close

Вход

Забыли?

вход по аккаунту

?

903

код для вставкиСкачать
American Journal of Medical Genetics 72:462–467 (1997)
Autosomal Dominant Hypohidrotic Ectodermal
Dysplasia in a Large Family
Andrew L. Aswegan,1 Kevin D. Josephson,2 Rodney Mowbray,3 Richard M. Pauli,4
Richard A. Spritz,4 and Marc S. Williams5*
1
Gundersen Medical Foundation, La Crosse, Wisconsin
La Crosse Regional Genetic Services Project, La Crosse, Wisconsin
3
Department of Physics, University of Wisconsin, La Crosse, Wisconsin
4
Department of Pediatrics and Medical Genetics, University of Wisconsin Madison, Wisconsin
5
Department of Pediatrics, Gundersen Lutheran Medical Center, La Crosse, Wisconsin
2
We have studied an autosomal dominant hypohidrotic ectodermal dysplasia in 38 individuals over six generations in one family.
Thirty-two affected individuals in four generations are still living. Questionnaire responses were received from 21 of the affected relatives and some of the individuals
were examined by one of the authors.
Smooth, dry, thin skin is seen in most affected individuals. Nearly all have fine,
slow-growing scalp and body hair and all
have sparse eyebrows and short eyelashes.
Nearly all show a decrease in sweating, with
some only sweating under the arms and/or
on the palms and soles. All affected individuals lacked some deciduous teeth and
some permanent teeth. Some teeth are abnormally shaped. Nail abnormalities are
more variable and may occur more frequently with increasing age. No other abnormalities are seen in affected individuals
in this family. We reviewed 40 autosomal
dominant ectodermal dysplasia syndromes.
This family bears some resemblance to a
family described by Jorgensen et al. [1987];
however, it appears to represent a disorder
that has not been described previously. Am.
J. Med. Genet. 72:462–467, 1997.
© 1997 Wiley-Liss, Inc.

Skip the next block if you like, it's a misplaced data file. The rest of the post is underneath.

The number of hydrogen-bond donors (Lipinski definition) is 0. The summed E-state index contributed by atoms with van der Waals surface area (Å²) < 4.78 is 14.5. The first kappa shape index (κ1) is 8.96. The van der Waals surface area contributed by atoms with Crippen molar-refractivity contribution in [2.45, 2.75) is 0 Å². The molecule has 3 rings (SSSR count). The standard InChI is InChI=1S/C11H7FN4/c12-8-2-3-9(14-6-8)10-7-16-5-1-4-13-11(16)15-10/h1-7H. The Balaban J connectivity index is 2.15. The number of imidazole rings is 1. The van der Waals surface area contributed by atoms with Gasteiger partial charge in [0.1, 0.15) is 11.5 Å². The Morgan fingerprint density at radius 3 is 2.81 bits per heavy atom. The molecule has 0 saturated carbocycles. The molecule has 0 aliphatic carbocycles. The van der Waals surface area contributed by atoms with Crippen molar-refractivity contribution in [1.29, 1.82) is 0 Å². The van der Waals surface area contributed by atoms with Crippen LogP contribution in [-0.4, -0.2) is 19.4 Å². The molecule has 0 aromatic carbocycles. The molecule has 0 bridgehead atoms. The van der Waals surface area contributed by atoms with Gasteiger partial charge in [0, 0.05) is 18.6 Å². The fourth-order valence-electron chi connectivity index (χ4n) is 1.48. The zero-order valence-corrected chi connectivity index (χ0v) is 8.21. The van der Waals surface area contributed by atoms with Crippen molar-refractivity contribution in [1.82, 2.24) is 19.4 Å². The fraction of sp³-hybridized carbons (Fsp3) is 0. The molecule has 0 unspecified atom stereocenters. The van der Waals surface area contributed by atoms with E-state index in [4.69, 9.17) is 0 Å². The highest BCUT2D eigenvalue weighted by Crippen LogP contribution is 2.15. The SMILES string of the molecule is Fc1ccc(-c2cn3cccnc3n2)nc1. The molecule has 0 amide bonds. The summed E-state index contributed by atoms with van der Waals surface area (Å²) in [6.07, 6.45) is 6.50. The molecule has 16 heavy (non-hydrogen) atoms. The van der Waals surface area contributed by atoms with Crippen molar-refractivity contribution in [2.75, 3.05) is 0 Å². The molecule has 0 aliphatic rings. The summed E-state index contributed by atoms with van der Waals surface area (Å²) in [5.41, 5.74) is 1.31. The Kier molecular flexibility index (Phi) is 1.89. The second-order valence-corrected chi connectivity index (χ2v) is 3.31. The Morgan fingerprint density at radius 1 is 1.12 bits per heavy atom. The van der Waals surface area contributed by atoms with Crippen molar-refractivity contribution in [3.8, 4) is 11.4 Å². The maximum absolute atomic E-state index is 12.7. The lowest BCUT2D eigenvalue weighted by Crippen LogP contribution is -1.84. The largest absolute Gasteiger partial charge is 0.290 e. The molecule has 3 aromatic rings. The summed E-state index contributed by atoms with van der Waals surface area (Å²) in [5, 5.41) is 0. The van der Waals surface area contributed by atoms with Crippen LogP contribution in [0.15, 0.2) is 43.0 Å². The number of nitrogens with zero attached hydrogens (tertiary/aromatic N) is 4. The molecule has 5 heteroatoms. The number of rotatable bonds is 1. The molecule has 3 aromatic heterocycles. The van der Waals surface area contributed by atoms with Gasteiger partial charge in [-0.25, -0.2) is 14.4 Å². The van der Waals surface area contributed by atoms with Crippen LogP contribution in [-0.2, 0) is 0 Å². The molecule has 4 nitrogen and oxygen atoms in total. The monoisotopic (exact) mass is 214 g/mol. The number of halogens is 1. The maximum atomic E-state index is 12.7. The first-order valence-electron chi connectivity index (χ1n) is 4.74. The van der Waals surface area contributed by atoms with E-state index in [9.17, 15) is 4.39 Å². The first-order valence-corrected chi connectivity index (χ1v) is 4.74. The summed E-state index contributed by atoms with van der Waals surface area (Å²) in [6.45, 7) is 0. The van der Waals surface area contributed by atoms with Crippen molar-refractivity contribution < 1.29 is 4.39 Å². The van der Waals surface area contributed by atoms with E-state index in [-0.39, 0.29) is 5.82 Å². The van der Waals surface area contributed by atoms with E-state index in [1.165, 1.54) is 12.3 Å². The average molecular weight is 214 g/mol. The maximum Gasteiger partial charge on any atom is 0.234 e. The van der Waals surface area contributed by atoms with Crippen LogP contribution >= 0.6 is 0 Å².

KEY WORDS: ectodermal dysplasia; autosomal dominant; hypohidrotic
INTRODUCTION
Over 100 types of ectodermal dysplasia have been
catalogued by Freire-Maia and Pinheiro [1984], and
over 40 of these are thought to be autosomal dominant
traits [Online Mendelian Inheritance in Man, OMIM,
1996]. We report on a family with an autosomal dominant ectodermal dysplasia characterized by hypotrichosis, hypohidrosis, hypodontia with abnormally
shaped teeth, and variable nail abnormalities.
METHODS
The family under study is known to contain 38 affected individuals over six generations (Fig. 1). Questionnaires were sent out and responses were received
from 44 of the relatives. Where appropriate, a close
relative completed the questionnaire for deceased relatives. Examination was performed on 26 individuals by
one of the authors (MSW).
CLINICAL DESCRIPTION
Hair (Fig. 2)
Abnormalities of hair are present in all affected individuals. Most individuals have sparse, fine, slowgrowing scalp hair. Some individuals (IV-20) were completely bald by their middle teens, whereas other individuals (V-1, V-2) have normal amounts of scalp hair,
though abnormal in texture (V-1, fine, silky; V-2,
coarse). Sparse eyebrows and eyelashes were always
found. Most individuals show decreased body hair, pubic hair, and/or axillary hair, but these traits are more
variable. Electron microscopy of hairs from affected
and unaffected individuals in one branch of the family
(V-57, V-65, VI-1, VI-2) showed no abnormalities.
Skin
*Correspondence to: Dr. Marc S. Williams, Gundersen Lutheran Medical Center, 1836 South Avenue, La Crosse, WI 54601.
E-mail:[email protected]
Received 13 December 1996; Accepted 14 February 1997
© 1997 Wiley-Liss, Inc.
Most individuals report dry skin. Affected individuals have a smooth, almost velvety skin texture. The
skin of affected individuals also seems to be ‘‘thinner’’
Fig. 1. Pedigree with autosomal dominant inheritance of an ectodermal dysplasia. N.B. Numbering is not consecutive in generations due to ascertainment of relatives at different times. Renumbering
was not done as the numbers are being used as identifiers for mapping studies. Open symbols are patients unaffected by history. Crosses in symbols are patients unaffected on examination. Closed symbols
are affected patients, with asterisks indicating patients who have been examined.
464
Aswegan et al.
Fig. 2.
Hypohidrotic Ectodermal Dysplasia
465
Fig. 2. Variable hair findings in family. A,B: Individual V-37 showing significant thinning and loss of scalp hair and thinning of eyebrows. Note
preservation of facial hair. C,D: Individual IV-9 showing fine, thin hair. Eyebrows are absent (pt. uses cosmetics). E–H: Siblings V-1 and V-2 showing
thick coarse scalp hair, but absent eyebrows.
than expected for age. Some had venous prominence,
but this was variable. A few individuals report ‘‘susceptibility to rashes.’’
Sweating
Almost all affected relatives have decreased sweating and many show heat intolerance. Some individuals
only sweat in certain areas on their body. Common
sites of sweating include palms, soles, and axillae.